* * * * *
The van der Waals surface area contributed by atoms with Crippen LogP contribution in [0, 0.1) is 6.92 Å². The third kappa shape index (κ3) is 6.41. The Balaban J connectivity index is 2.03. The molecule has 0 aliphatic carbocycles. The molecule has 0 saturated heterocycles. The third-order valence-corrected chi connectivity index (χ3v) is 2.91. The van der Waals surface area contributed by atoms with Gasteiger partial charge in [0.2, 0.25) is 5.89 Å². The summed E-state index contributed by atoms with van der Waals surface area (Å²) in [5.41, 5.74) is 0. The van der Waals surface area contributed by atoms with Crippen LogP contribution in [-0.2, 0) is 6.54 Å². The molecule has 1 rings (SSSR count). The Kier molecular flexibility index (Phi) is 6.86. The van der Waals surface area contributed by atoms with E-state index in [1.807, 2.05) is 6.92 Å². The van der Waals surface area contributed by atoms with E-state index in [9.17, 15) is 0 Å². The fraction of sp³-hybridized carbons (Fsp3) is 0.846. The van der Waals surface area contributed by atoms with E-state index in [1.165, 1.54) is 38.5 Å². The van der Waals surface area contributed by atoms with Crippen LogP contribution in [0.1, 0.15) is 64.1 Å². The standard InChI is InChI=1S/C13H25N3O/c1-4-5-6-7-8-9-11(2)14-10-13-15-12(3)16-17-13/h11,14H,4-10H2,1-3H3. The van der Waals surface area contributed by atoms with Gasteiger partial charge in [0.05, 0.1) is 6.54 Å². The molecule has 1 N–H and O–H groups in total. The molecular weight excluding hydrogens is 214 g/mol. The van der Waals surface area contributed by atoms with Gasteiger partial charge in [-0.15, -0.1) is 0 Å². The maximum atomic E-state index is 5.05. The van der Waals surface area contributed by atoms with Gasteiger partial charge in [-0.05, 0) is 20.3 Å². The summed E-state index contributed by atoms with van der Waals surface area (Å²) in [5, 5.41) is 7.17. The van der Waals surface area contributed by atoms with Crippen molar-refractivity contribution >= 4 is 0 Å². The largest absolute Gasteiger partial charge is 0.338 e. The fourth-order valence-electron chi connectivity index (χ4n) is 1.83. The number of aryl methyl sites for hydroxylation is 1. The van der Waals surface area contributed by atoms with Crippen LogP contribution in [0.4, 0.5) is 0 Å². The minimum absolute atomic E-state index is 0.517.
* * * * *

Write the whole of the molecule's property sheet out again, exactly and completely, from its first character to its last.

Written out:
The van der Waals surface area contributed by atoms with Crippen LogP contribution in [0, 0.1) is 6.92 Å². The third kappa shape index (κ3) is 6.41. The Balaban J connectivity index is 2.03. The molecule has 0 aliphatic carbocycles. The molecule has 0 saturated heterocycles. The third-order valence-corrected chi connectivity index (χ3v) is 2.91. The van der Waals surface area contributed by atoms with Gasteiger partial charge in [0.2, 0.25) is 5.89 Å². The summed E-state index contributed by atoms with van der Waals surface area (Å²) in [5.41, 5.74) is 0. The van der Waals surface area contributed by atoms with Crippen LogP contribution in [-0.2, 0) is 6.54 Å². The molecule has 1 rings (SSSR count). The Kier molecular flexibility index (Phi) is 6.86. The van der Waals surface area contributed by atoms with E-state index in [1.807, 2.05) is 6.92 Å². The van der Waals surface area contributed by atoms with E-state index in [9.17, 15) is 0 Å². The fraction of sp³-hybridized carbons (Fsp3) is 0.846. The van der Waals surface area contributed by atoms with E-state index in [1.165, 1.54) is 38.5 Å². The van der Waals surface area contributed by atoms with Crippen LogP contribution in [0.1, 0.15) is 64.1 Å². The standard InChI is InChI=1S/C13H25N3O/c1-4-5-6-7-8-9-11(2)14-10-13-15-12(3)16-17-13/h11,14H,4-10H2,1-3H3. The van der Waals surface area contributed by atoms with Gasteiger partial charge in [0.05, 0.1) is 6.54 Å². The molecule has 1 N–H and O–H groups in total. The molecular weight excluding hydrogens is 214 g/mol. The van der Waals surface area contributed by atoms with Gasteiger partial charge in [-0.15, -0.1) is 0 Å². The maximum atomic E-state index is 5.05. The van der Waals surface area contributed by atoms with Gasteiger partial charge in [-0.05, 0) is 20.3 Å². The summed E-state index contributed by atoms with van der Waals surface area (Å²) in [5, 5.41) is 7.17. The van der Waals surface area contributed by atoms with Crippen molar-refractivity contribution >= 4 is 0 Å². The largest absolute Gasteiger partial charge is 0.338 e. The fourth-order valence-electron chi connectivity index (χ4n) is 1.83. The number of aryl methyl sites for hydroxylation is 1. The van der Waals surface area contributed by atoms with Crippen LogP contribution in [0.4, 0.5) is 0 Å². The minimum absolute atomic E-state index is 0.517.